Den italienska chefsorganisationen CIDA stod som värd den 10 oktober då den europeiska chefsorganisationen CEC:s medlemmar träffades i Rom. Läs det tal som Annika Elias, ordförande Ledarna och president för CEC, höll.
CIDA:s ordförande Silvestre Bertolini fokuserade i sitt inledningsanförande på chefernas viktiga roll i det ekonomiskt krisdrabbade Europa, där en stabil, varaktig ekonomi är en nödvändighet för återhämtning och därmed minskad arbetslöshet.
Annika Elias betonade vikten av att de nödvändiga strukturreformerna inte äventyrar det sociala skyddsnätet. Hon underströk även betydelsen av att vi under krisen även förmår oss att lyfta blicken för att ta in vad som händer utanför EU:s gränser.
Dessutom har chefer ett ansvar att stödja ungdomar att komma in på arbetsmarknaden, och väl där ge dem bra förutsättningar, risken är annars överhängande att ungdomarna fastnar i en ohållbar situation. I tider som dessa är ett gott ledarskap av största vikt. Med tanke på europeiska chefers relativt höga ålder framhöll Annika Elias betydelsen av att kvinnor släpps in på chefsposter på alla nivåer.
Gianfranco Polillo från finansdepartementet avslutade mötet genom att betona att Europa måste bli bättra på att kompromissa om vi ska ta oss ur krisen. I detta sammanhang bör chefers yrkeskunnande bättre tas tillvara.
Annika Elias tal i Rom den 10 oktober 2014
We are here today to discuss the crisis and the views of European managers, sketching some general remarks on the current situation and commenting on the various policy options that have been applied in recent times. The crisis has become THE subject of all political discussions both at European and domestic level, and the public debate on the alternatives available to solve it THE main source of distinction among parties. We are all so absorbed by the theme of the crisis and its internal relevance that we almost risk losing sight of the real essence of it and the complexity behind it.
But the events of this summer have showed us all the emergence of a bigger and potentially more devastating risk: that we forget the external dimension of Europe and the threats our continent can be exposed to. What happened in Ukraine last August put us all in the very uncomfortable condition of taking into consideration the event of a real, old-style war being fought almost at our borders. For a couple of weeks, we have even been faced with the threat of a military invasion of the European soil. And more recently, another danger has become far more concrete than we would expect: Islamic terrorism almost at the borders of Europe.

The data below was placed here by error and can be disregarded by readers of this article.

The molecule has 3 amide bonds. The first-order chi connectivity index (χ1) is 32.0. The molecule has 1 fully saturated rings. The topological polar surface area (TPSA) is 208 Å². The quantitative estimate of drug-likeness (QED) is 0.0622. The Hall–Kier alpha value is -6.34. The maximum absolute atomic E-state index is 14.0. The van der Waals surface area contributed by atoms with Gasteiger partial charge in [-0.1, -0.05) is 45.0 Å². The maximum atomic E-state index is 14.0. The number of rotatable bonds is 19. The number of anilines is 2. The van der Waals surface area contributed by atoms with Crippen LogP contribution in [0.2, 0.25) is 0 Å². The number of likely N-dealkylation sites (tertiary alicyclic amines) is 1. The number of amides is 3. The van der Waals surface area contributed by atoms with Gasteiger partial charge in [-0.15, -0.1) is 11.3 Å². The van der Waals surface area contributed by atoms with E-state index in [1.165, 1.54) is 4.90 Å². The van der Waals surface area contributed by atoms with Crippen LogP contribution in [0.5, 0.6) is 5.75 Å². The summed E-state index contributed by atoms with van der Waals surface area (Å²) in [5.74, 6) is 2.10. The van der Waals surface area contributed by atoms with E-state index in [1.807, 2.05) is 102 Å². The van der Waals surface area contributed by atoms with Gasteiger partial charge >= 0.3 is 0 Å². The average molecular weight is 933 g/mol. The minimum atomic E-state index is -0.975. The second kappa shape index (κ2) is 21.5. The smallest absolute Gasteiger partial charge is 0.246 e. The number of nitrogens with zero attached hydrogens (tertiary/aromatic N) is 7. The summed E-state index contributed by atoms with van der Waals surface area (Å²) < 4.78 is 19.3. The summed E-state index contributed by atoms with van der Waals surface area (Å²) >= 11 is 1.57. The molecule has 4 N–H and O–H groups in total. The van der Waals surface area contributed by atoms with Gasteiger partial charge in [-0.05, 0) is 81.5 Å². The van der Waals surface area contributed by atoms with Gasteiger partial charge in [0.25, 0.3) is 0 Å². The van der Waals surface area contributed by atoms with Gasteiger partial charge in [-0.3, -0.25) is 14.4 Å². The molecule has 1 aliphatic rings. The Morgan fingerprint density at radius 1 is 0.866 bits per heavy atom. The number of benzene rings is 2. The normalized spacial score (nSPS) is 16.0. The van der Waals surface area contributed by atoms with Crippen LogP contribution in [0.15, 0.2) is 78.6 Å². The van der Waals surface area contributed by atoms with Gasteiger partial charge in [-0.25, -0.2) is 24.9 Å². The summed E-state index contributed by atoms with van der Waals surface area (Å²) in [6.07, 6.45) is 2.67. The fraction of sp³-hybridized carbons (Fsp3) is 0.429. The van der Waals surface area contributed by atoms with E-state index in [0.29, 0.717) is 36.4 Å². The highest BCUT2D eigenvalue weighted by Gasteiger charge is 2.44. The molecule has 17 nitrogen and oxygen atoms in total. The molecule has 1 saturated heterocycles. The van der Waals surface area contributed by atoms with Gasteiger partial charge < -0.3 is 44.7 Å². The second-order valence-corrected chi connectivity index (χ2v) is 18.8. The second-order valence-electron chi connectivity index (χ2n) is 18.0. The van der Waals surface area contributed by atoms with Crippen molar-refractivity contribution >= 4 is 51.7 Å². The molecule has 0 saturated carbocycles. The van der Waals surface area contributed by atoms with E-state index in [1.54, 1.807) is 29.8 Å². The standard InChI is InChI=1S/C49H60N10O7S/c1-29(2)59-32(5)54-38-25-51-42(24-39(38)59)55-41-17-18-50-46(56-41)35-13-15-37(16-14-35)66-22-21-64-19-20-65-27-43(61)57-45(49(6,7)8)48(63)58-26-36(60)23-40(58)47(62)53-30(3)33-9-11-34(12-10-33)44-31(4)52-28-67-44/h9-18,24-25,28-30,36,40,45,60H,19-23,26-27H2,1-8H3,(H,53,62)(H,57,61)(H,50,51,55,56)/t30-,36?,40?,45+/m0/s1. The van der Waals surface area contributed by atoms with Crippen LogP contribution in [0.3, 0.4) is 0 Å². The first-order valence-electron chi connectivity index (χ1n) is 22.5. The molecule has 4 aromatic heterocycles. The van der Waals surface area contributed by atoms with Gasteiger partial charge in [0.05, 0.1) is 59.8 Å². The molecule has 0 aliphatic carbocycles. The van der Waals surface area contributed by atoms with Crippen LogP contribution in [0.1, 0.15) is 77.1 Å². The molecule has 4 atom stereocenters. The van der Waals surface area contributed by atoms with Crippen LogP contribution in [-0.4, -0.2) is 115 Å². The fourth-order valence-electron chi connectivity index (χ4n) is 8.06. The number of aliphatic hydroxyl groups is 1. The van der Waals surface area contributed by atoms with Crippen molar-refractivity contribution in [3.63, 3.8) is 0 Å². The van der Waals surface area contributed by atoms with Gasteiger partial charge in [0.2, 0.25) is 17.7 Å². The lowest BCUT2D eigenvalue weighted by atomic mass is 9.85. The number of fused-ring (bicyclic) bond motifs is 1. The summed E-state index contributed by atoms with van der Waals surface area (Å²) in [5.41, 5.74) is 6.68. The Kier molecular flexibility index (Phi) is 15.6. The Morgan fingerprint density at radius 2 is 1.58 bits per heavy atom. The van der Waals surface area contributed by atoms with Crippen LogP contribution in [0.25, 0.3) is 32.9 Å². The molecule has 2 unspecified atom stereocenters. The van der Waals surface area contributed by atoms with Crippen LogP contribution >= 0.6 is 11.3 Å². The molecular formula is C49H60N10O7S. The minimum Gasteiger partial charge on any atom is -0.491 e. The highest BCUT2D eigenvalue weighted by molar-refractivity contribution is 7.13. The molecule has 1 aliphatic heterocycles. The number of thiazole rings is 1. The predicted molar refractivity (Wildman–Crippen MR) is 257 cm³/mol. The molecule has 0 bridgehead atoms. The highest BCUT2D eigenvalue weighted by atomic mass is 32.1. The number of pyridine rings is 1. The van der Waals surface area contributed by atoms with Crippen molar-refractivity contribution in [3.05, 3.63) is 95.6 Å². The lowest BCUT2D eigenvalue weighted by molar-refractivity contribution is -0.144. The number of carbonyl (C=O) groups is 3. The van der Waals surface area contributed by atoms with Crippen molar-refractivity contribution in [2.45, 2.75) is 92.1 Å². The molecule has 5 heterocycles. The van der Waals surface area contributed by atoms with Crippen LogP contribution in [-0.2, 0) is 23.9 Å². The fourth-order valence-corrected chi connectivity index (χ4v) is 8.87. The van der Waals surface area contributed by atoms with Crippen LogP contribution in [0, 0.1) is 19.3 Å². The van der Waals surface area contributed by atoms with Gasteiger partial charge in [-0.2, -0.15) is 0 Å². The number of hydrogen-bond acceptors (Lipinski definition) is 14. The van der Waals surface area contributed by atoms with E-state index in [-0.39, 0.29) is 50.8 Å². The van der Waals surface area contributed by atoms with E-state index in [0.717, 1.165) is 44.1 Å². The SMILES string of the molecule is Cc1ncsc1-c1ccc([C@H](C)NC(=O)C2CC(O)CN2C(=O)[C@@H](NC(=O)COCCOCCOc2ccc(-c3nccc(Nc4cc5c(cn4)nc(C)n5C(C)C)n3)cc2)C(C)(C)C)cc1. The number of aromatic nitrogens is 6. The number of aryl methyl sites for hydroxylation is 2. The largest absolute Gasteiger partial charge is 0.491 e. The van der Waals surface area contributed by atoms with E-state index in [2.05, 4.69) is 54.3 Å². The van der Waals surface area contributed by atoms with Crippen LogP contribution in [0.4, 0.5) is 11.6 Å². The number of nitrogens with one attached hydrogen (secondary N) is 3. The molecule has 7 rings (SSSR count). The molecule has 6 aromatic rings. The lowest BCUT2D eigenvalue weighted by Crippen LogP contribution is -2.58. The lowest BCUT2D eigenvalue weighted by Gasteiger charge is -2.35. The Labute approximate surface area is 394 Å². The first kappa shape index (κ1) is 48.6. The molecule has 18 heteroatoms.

Our common reaction to these events has probably not been as prompt and determined as the situation would have suggested. We must not fall into the trap that to overcome our weaknesses we only have to focus on our internal issues. In the months ahead, should the geopolitical situation require it, Europe will have to demonstrate its unity on all the issues concerning its security and of the respect of its areas of influence.
As I said before, the crisis is the key issue of the current European political debate. The crisis, and the right policies to overcome it, was the theme dominating the recent elections of the European Parliament. We have all witnessed with surprise and worry the success of Euro-sceptical parties and extremist movements, whose electoral results are at least partly a consequence of the impact of the crisis on the lives of the most vulnerable. This is probably the starting point of every reflection on the policy responses to the effects of the financial crisis: the social cost of our response to the crisis has been high, and not always fully taken into account.
Mr. Juncker, the President of the European Commission said it very clearly in his opening speech to the European Parliament, right after being nominated by the European Council last July: “If, in the future, further economic adjustment programmes were to be introduced … I would like to see a very rigorous social impact study carried out before any adjustment programme is implemented”. Mr. van Rompuy too, President of the European Council, explained more recently that for those countries hardest-hit by the financial crisis, the “difficult decisions on budgets” that were taken “did take a cost on growth”.
If we look at recent economic data, the clear perception is that the economy is still on its way to a slow and very uncertain recovery. Other indicators of the general macro-economic trend, such as the inflation rate or the business-confidence rate, can make us consider that economic forecasts for 2015 possibly will need to be revised downwards. But there are also other signs showing that the structural reforms adopted by those countries most in need are starting to bring results: unemployment is timidly but rather evenly decreasing, and more importantly so is youth unemployment. From a broader point of view, the much-feared breakdown of the Eurozone has not happened, but it has actually increased in numbers and overall resilience and credibility on international markets.